"We've been trying hard as an industry to find ways to make encryption work better for customers. The issues with this technology have never been related to the level of protection but are more about cost and complexity of the tools," said David Thompson, director of product management at Voltage. "We're trying to change the cost and usability model, and it seems like the time has come when encryption has truly become more feasible for larger numbers of organizations."
Phillip Dunkelberger, chief executive of PGP, said that the key to the encryption industry's continued growth and success will be based on its ability to create tools that allow organizations to protect their data without getting in the way of end-users simply trying to do their jobs.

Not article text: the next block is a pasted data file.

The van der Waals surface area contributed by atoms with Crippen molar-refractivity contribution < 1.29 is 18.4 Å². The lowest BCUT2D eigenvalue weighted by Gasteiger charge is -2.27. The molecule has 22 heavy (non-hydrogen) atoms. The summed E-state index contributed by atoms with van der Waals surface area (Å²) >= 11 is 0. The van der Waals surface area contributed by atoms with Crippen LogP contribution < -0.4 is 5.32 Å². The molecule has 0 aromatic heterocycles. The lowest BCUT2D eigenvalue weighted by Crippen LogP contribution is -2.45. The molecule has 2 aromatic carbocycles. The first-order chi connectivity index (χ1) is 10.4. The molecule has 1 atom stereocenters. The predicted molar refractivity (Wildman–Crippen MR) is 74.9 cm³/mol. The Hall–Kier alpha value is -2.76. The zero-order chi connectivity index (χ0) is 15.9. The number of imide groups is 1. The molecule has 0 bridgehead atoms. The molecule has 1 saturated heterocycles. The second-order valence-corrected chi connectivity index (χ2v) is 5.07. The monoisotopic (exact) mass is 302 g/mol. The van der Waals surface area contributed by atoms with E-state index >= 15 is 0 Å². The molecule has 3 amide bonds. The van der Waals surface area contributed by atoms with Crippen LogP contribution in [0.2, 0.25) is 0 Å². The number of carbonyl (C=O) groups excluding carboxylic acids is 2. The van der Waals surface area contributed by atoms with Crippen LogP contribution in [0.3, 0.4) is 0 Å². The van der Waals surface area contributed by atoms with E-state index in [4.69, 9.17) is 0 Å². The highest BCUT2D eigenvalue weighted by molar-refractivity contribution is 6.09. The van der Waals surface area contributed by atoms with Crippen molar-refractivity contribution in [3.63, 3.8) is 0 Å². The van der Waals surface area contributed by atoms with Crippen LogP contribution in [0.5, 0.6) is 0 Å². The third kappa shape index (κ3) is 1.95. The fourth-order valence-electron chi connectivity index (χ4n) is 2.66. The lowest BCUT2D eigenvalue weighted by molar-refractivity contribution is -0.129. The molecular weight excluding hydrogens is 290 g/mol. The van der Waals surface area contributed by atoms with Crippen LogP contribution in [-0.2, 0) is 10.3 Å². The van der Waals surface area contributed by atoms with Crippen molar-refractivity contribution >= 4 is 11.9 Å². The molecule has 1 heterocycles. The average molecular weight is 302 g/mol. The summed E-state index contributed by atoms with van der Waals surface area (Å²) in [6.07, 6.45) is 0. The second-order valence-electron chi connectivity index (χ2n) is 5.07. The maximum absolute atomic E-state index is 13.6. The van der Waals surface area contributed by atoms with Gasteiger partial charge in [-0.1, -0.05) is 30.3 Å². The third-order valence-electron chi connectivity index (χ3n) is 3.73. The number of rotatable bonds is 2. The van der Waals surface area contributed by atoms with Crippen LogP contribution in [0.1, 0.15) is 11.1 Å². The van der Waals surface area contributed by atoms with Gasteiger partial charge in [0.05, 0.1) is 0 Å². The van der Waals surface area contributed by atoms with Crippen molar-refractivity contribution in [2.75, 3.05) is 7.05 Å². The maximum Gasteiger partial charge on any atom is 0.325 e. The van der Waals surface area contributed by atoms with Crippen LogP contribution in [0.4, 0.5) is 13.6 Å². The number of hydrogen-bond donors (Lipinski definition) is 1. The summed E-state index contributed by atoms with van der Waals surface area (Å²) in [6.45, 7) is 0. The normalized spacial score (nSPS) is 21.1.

The ability for companies like PGP to continue to make their systems easier to use and maintain will lie at the heart of that progress, he said.
"IT operations are being asked to do more with less. They have smaller budgets for new technologies, greater needs to use information for issues of competitive advantage, and yet they're dealing with huge issues of risks and security threats," Dunkelberger said.
"The security industry has done itself a disservice by selling [fear, uncertainty and doubt], but we're much better served by looking harder at trying to help lower the cost of ownership and management for these products that address data protection," he said. "How we can do this without adding complexity will be the key to our growth in the future."